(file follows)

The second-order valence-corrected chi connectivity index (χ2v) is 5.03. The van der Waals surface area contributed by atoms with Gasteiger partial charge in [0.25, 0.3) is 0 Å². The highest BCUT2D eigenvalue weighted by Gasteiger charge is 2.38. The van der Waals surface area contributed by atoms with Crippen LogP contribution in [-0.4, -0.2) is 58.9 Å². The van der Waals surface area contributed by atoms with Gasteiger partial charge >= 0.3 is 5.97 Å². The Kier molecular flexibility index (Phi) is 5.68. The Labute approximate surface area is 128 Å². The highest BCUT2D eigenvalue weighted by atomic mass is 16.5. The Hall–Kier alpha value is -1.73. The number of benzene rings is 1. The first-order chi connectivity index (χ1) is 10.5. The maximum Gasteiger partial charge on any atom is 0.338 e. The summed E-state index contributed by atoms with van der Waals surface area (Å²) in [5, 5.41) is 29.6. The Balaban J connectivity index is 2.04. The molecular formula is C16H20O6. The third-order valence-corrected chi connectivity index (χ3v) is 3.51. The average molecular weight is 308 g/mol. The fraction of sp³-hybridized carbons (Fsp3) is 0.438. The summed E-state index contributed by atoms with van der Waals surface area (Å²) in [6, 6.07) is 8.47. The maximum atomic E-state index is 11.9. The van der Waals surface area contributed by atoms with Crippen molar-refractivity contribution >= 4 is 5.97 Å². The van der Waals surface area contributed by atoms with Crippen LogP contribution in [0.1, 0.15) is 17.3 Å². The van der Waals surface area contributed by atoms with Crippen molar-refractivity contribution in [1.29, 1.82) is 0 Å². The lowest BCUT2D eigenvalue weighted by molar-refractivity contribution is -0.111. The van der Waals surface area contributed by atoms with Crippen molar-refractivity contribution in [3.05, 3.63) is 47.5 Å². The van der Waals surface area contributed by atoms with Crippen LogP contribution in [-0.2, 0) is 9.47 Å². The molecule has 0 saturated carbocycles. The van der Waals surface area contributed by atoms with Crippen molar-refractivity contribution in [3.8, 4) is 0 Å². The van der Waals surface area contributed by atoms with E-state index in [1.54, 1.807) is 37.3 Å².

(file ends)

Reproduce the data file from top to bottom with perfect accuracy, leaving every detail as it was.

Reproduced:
The second-order valence-corrected chi connectivity index (χ2v) is 5.03. The van der Waals surface area contributed by atoms with Gasteiger partial charge in [0.25, 0.3) is 0 Å². The highest BCUT2D eigenvalue weighted by Gasteiger charge is 2.38. The van der Waals surface area contributed by atoms with Crippen LogP contribution in [-0.4, -0.2) is 58.9 Å². The van der Waals surface area contributed by atoms with Gasteiger partial charge >= 0.3 is 5.97 Å². The Kier molecular flexibility index (Phi) is 5.68. The Labute approximate surface area is 128 Å². The highest BCUT2D eigenvalue weighted by atomic mass is 16.5. The Hall–Kier alpha value is -1.73. The number of benzene rings is 1. The first-order chi connectivity index (χ1) is 10.5. The maximum Gasteiger partial charge on any atom is 0.338 e. The summed E-state index contributed by atoms with van der Waals surface area (Å²) in [5, 5.41) is 29.6. The Balaban J connectivity index is 2.04. The molecular formula is C16H20O6. The third-order valence-corrected chi connectivity index (χ3v) is 3.51. The average molecular weight is 308 g/mol. The fraction of sp³-hybridized carbons (Fsp3) is 0.438. The summed E-state index contributed by atoms with van der Waals surface area (Å²) in [6, 6.07) is 8.47. The maximum atomic E-state index is 11.9. The van der Waals surface area contributed by atoms with Crippen molar-refractivity contribution >= 4 is 5.97 Å². The van der Waals surface area contributed by atoms with Crippen LogP contribution in [0.1, 0.15) is 17.3 Å². The van der Waals surface area contributed by atoms with Crippen molar-refractivity contribution in [1.29, 1.82) is 0 Å². The lowest BCUT2D eigenvalue weighted by molar-refractivity contribution is -0.111. The van der Waals surface area contributed by atoms with Crippen molar-refractivity contribution in [3.05, 3.63) is 47.5 Å². The van der Waals surface area contributed by atoms with Crippen LogP contribution in [-0.2, 0) is 9.47 Å². The molecule has 0 saturated carbocycles. The van der Waals surface area contributed by atoms with Crippen molar-refractivity contribution in [3.8, 4) is 0 Å². The van der Waals surface area contributed by atoms with E-state index in [1.54, 1.807) is 37.3 Å².